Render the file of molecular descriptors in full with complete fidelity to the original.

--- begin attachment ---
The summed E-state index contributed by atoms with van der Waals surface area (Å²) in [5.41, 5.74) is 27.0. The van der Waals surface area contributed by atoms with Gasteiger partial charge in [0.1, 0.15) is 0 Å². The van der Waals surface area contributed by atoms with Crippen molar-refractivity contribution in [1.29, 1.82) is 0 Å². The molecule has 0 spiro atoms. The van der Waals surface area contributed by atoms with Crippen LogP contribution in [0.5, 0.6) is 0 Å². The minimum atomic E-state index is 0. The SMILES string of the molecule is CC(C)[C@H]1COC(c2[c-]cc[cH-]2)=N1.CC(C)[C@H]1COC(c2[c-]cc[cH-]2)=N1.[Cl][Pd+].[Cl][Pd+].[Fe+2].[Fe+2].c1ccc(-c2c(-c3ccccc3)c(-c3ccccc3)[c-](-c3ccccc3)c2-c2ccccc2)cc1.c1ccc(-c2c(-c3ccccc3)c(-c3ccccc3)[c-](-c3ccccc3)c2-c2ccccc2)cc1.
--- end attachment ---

The summed E-state index contributed by atoms with van der Waals surface area (Å²) in [5.41, 5.74) is 27.0. The van der Waals surface area contributed by atoms with Gasteiger partial charge in [0.1, 0.15) is 0 Å². The van der Waals surface area contributed by atoms with Crippen molar-refractivity contribution in [1.29, 1.82) is 0 Å². The molecule has 0 spiro atoms. The van der Waals surface area contributed by atoms with Crippen LogP contribution in [0.5, 0.6) is 0 Å². The minimum atomic E-state index is 0. The SMILES string of the molecule is CC(C)[C@H]1COC(c2[c-]cc[cH-]2)=N1.CC(C)[C@H]1COC(c2[c-]cc[cH-]2)=N1.[Cl][Pd+].[Cl][Pd+].[Fe+2].[Fe+2].c1ccc(-c2c(-c3ccccc3)c(-c3ccccc3)[c-](-c3ccccc3)c2-c2ccccc2)cc1.c1ccc(-c2c(-c3ccccc3)c(-c3ccccc3)[c-](-c3ccccc3)c2-c2ccccc2)cc1.